Potential celiacs have the celiac type HLA, positive anti-transglutaminase antibodies but no damage at small intestinal mucosa. Only a minority of them develops mucosal lesion. More than 40 genes were associated to Celiac Disease (CD) but we still do not know how those pathways transform a genetically predisposed individual into an affected person. The aim of the study is to explore the genetic features of Potential CD individuals.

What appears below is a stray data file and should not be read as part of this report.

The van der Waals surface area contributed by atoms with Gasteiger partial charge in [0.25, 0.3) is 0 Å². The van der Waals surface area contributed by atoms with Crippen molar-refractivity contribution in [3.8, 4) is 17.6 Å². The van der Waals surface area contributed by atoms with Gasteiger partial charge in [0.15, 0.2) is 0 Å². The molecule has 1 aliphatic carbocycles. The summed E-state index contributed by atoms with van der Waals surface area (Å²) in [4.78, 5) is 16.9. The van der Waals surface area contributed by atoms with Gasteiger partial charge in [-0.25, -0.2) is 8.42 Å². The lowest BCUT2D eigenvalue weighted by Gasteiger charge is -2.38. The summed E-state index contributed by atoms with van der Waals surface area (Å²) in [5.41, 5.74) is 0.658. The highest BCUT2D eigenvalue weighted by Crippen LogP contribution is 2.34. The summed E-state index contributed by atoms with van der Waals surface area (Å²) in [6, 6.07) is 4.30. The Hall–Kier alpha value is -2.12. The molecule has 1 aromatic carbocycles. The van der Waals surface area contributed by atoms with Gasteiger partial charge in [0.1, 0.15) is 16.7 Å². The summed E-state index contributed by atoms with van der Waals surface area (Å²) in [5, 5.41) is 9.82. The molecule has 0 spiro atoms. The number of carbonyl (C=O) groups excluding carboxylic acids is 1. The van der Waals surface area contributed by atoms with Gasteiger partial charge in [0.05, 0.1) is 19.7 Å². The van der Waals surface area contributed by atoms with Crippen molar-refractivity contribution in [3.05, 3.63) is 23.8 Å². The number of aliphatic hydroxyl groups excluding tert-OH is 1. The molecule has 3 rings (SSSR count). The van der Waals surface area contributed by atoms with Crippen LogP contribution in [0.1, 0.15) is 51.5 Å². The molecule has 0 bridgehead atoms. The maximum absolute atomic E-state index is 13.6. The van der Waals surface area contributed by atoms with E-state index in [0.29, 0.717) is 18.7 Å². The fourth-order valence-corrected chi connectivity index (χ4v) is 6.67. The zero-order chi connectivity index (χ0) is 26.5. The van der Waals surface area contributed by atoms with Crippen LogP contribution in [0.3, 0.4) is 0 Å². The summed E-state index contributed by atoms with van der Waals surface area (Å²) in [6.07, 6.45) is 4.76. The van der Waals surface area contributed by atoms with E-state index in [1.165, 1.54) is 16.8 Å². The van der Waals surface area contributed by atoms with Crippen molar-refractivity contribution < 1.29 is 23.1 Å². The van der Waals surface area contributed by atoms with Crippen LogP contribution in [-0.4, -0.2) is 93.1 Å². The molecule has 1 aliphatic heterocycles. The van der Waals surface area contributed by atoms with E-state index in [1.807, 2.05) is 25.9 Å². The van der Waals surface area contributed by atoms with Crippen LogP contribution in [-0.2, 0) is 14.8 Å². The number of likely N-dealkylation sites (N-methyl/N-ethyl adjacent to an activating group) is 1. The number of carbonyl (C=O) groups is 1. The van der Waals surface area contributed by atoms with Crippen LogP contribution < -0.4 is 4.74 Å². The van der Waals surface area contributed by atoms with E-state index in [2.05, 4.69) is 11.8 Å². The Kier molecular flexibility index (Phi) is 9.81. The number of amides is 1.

Epidemiology and candidate gene studies indicate a shared genetic basis for celiac disease (CD) and rheumatoid arthritis (RA), but the extent of this sharing has not been systematically explored. Previous studies demonstrate that 6 of the established non-HLA CD and RA risk loci (out of 26 loci for each disease) are shared between both diseases. We hypothesized that there are additional shared risk alleles and that combining genome-wide association study (GWAS) data from each disease would increase power to identify these shared risk alleles. We performed a meta-analysis of two published GWAS on CD (4,533 cases and 10,750 controls) and RA (5,539 cases and 17,231 controls). After genotyping the top associated SNPs in 2,169 CD cases and 2,255 controls, and 2,845 RA cases and 4,944 controls, 8 additional SNPs demonstrated P<5 × 10(-8) in a combined analysis of all 50,266 samples, including four SNPs that have not been previously confirmed in either disease: rs10892279 near the DDX6 gene (P(combined)?=? 1.2 × 10(-12)), rs864537 near CD247 (P(combined)?=? 2.2 × 10(-11)), rs2298428 near UBE2L3 (P(combined)?=? 2.5 × 10(-10)), and rs11203203 near UBASH3A (P(combined)?=? 1.1 × 10(-8)). We also confirmed that 4 gene loci previously established in either CD or RA are associated with the other autoimmune disease at combined P<5 × 10(-8) (SH2B3, 8q24, STAT4, and TRAF1-C5). From the 14 shared gene loci, 7 SNPs showed a genome-wide significant effect on expression of one or more transcripts in the linkage disequilibrium (LD) block around the SNP. These associations implicate antigen presentation and T-cell activation as a shared mechanism of disease pathogenesis and underscore the utility of cross-disease meta-analysis for identification of genetic risk factors with pleiotropic effects between two clinically distinct diseases.